CES and other similar renewable energy-supporting policies have found great success all around the country.

For examples of singular states, let’s look at Iowa and Texas. These are states which, as previously mentioned, were early enactors of clean energy standards.

In 2020, about 42% of Iowa’s electric net generation came from wind — far above the national average. And in the same year, Texas led the nation in wind by producing about 28% of all US wind-powered electricity.

And yes, one might point out that that those are just two states, and that their success is also  attributable to factors like the plummeting price of renewables and other policies like production tax credits — but research shows that at the national level, CES undoubtedly helped.

According to a 2015 study by Lawrence Berkley National Labs, state clean energy standards drove 62% of new renewable energy generation and 58% of new capacity from 2000 to 2014. Similarly, a report in 2018 found that from 2000 up to then, 52% of the 140 GW of renewable capacity was at least partially motivated by RPS policies.

In short, state level CES-style policies have been a game-changer for clean electricity and renewable energy growth. So what’s next?


Today, electricity production accounts for a quarter of all US carbon emissions.

That proportion of our carbon emissions is expected to grow rapidly as we power more and more of our lives with electricity (Think everything from increasing our use of electric stoves to heating buildings with electricity instead of natural gas to transitioning our most emissions intensive sector — transportation — completely over to electricity).

If our future is electric, which appears to be the case more year after year, then cleaning up our electricity is going to be vital in cutting our carbon emissions.

And yes, we’re headed in the right direction. But just one-fifth of our electricity today is being produced using renewables, and we’re just not decarbonizing the sector fast enough. Not if we’re to meet the goals of the Paris Climate Agreement and avoid catastrophic warming.

We need a cohesive and ambitious national Clean Electricity Standard.

Fortunately, the Biden Administration recognizes that to make real progress on our health, economic, and racial injustice crises, we need a national clean electricity standard that helps:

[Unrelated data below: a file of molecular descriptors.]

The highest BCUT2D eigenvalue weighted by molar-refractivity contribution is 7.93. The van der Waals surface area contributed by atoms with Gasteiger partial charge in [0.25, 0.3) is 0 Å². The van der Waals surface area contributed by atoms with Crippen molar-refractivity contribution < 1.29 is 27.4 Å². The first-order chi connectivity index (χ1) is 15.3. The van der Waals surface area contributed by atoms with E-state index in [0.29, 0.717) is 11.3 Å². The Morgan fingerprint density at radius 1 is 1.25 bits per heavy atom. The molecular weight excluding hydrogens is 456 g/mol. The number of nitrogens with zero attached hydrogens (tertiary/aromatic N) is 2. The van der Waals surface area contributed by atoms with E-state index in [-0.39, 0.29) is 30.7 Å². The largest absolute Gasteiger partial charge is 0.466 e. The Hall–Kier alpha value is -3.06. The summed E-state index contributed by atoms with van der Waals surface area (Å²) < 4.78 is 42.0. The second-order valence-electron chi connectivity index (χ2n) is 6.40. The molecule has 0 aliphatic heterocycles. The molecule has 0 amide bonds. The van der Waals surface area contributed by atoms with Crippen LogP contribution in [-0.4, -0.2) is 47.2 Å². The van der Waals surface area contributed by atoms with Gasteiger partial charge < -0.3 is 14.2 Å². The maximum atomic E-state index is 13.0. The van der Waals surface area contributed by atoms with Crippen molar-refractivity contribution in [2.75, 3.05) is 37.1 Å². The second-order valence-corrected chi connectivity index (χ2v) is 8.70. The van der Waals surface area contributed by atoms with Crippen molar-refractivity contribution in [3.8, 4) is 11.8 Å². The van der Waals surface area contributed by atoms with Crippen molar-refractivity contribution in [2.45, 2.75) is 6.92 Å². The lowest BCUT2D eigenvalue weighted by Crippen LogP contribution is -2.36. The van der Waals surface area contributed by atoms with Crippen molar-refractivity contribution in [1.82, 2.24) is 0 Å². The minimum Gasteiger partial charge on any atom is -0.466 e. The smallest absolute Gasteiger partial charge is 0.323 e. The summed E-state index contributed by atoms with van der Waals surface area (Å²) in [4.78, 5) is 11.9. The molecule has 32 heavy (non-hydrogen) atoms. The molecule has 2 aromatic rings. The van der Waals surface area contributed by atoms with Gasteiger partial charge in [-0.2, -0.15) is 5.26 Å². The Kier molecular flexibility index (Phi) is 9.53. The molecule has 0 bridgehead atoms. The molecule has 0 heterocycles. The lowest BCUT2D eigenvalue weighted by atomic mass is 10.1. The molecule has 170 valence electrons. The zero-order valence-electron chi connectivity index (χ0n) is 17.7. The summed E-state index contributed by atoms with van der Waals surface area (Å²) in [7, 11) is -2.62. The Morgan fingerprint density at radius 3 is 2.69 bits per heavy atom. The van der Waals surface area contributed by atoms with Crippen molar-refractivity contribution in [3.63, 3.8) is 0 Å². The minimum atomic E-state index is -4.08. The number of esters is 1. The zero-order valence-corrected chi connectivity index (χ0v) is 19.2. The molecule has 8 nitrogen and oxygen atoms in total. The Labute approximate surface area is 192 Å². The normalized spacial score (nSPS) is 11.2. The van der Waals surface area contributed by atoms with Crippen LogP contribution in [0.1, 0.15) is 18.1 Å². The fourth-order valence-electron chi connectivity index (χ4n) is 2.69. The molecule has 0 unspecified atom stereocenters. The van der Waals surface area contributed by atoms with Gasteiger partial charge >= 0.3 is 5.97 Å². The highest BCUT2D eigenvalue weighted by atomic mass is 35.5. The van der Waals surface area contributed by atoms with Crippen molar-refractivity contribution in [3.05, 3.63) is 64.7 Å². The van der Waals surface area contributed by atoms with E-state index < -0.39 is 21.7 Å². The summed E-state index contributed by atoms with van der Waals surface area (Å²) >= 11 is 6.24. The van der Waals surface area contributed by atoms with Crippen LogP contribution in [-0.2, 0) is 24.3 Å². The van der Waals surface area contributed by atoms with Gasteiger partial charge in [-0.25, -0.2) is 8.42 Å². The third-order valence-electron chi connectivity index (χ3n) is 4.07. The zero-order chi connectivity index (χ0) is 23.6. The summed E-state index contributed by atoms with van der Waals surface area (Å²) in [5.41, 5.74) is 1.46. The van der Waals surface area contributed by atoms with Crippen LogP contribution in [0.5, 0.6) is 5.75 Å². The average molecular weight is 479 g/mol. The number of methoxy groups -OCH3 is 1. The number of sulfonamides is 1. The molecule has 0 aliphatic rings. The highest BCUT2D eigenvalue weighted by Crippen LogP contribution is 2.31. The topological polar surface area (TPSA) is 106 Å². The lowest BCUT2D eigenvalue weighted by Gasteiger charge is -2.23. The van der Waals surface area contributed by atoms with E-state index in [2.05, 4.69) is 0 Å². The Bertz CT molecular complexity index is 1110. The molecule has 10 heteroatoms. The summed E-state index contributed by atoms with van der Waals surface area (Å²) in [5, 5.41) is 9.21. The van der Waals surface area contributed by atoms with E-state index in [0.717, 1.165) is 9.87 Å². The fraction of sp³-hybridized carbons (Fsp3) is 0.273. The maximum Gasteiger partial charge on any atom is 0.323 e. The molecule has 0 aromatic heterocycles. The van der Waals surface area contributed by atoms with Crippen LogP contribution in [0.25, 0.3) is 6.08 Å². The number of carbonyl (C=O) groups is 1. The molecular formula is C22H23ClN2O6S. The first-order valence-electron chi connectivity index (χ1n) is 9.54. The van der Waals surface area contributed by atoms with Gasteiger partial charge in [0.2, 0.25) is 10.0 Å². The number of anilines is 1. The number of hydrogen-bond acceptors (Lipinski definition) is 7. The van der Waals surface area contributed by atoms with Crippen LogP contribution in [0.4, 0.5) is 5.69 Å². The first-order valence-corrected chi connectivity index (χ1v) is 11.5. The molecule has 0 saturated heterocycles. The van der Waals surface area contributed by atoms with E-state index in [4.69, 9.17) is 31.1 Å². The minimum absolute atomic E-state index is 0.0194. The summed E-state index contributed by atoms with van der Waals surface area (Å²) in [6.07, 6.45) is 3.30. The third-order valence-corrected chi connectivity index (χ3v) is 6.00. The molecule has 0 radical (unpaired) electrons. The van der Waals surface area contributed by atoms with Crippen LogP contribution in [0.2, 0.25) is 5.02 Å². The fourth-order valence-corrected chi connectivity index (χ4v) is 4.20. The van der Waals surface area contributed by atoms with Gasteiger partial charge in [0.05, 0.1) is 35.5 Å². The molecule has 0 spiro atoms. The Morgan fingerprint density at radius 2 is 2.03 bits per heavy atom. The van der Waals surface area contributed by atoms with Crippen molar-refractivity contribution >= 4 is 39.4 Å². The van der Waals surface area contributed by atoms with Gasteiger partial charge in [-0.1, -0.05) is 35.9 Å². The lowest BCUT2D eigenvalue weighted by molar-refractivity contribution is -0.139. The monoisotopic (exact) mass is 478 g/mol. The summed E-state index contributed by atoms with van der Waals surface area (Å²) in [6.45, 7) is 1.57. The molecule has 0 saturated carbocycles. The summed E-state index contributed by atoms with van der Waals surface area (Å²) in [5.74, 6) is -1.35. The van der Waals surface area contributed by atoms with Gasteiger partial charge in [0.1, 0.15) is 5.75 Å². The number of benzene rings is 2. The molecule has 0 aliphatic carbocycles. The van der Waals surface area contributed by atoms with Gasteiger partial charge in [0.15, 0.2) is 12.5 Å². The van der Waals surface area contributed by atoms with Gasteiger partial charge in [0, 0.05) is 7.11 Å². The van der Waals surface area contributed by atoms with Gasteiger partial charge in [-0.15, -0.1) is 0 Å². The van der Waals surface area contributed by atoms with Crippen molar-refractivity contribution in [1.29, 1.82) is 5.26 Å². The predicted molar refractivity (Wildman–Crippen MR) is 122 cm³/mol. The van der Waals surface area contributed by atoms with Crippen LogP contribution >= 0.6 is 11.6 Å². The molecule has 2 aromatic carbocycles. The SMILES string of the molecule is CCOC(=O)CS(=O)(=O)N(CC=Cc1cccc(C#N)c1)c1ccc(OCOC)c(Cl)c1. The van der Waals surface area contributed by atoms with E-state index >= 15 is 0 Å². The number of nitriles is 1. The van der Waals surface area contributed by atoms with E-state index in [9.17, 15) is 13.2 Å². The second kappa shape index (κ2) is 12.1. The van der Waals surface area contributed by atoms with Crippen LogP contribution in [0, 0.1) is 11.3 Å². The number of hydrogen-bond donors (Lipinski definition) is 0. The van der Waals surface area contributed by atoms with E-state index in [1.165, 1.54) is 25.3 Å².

• Clean up and protect our air, land, and water.
  • Create millions of good green jobs (to be specific, an increase of 500,000 to 1 million more good-paying jobs in the energy sector this decade, and up to 2.2 million in the 2030s).
  • And bring much-needed justice to low-income and minority communities suffering the disproportionate impacts of fossil fuel pollution.

The best part? Clean electricity standards are already a popular idea.

As independent polls like from the Yale Program on Climate Change Communication demonstrate, over two-thirds of voters support the federal government pushing toward 100 percent clean power by 2035.

Clearly, clean electricity is both what the people want and what will help the United States meet this critical moment. For justice, for our planet, and for our future. 


With policies like CES on the rise, a sustainable future is in sight. But we cannot take it for granted. Now more than ever, at this time of immense opportunity, the climate movement needs us.

Learn what you can do to support a brighter future for the US and our planet in our free e-book Where We’re Going and How We Get There Together.

Within the downloadable PDF, you’ll discover the key policy solutions, such as a national clean electricity standard, that can help carry the US to a net-zero carbon pollution economy by 2050. That, and learn how you can help us get there!

By Diego Rojas